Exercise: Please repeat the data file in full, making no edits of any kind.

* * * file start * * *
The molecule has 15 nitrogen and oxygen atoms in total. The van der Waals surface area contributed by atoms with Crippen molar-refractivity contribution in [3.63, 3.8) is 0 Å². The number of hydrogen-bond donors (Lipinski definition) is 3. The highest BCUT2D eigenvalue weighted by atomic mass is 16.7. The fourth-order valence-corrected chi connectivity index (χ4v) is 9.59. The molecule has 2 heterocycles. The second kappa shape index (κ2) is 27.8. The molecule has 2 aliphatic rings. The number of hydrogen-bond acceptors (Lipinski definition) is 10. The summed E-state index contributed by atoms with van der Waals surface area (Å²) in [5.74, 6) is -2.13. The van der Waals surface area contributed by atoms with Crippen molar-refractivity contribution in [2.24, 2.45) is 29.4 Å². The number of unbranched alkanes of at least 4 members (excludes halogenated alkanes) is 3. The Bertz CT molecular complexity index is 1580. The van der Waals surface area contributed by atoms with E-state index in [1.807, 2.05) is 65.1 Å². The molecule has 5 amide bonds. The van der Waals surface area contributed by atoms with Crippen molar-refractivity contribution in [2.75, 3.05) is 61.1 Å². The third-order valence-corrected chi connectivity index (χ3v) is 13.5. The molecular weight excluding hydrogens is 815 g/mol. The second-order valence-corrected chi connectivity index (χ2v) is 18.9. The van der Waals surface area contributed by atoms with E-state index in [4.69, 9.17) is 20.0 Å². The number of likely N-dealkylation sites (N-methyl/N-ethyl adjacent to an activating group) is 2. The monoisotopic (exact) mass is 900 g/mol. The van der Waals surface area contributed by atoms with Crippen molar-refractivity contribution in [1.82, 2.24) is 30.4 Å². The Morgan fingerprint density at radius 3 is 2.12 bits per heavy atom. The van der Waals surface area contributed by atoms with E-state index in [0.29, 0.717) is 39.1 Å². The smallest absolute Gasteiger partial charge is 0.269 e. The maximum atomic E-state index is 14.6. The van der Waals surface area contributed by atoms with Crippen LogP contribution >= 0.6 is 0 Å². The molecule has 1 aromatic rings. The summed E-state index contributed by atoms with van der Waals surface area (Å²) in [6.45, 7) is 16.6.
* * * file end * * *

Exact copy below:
The molecule has 15 nitrogen and oxygen atoms in total. The van der Waals surface area contributed by atoms with Crippen molar-refractivity contribution in [3.63, 3.8) is 0 Å². The number of hydrogen-bond donors (Lipinski definition) is 3. The highest BCUT2D eigenvalue weighted by atomic mass is 16.7. The fourth-order valence-corrected chi connectivity index (χ4v) is 9.59. The molecule has 2 heterocycles. The second kappa shape index (κ2) is 27.8. The molecule has 2 aliphatic rings. The number of hydrogen-bond acceptors (Lipinski definition) is 10. The summed E-state index contributed by atoms with van der Waals surface area (Å²) in [5.74, 6) is -2.13. The van der Waals surface area contributed by atoms with Crippen molar-refractivity contribution in [2.24, 2.45) is 29.4 Å². The number of unbranched alkanes of at least 4 members (excludes halogenated alkanes) is 3. The Bertz CT molecular complexity index is 1580. The van der Waals surface area contributed by atoms with E-state index in [1.807, 2.05) is 65.1 Å². The molecule has 5 amide bonds. The van der Waals surface area contributed by atoms with Crippen molar-refractivity contribution in [2.75, 3.05) is 61.1 Å². The third-order valence-corrected chi connectivity index (χ3v) is 13.5. The molecular weight excluding hydrogens is 815 g/mol. The second-order valence-corrected chi connectivity index (χ2v) is 18.9. The van der Waals surface area contributed by atoms with E-state index in [4.69, 9.17) is 20.0 Å². The number of likely N-dealkylation sites (N-methyl/N-ethyl adjacent to an activating group) is 2. The monoisotopic (exact) mass is 900 g/mol. The van der Waals surface area contributed by atoms with Crippen molar-refractivity contribution in [1.82, 2.24) is 30.4 Å². The Morgan fingerprint density at radius 3 is 2.12 bits per heavy atom. The van der Waals surface area contributed by atoms with E-state index in [0.29, 0.717) is 39.1 Å². The smallest absolute Gasteiger partial charge is 0.269 e. The maximum atomic E-state index is 14.6. The van der Waals surface area contributed by atoms with Crippen LogP contribution >= 0.6 is 0 Å². The molecule has 1 aromatic rings. The summed E-state index contributed by atoms with van der Waals surface area (Å²) in [6.45, 7) is 16.6.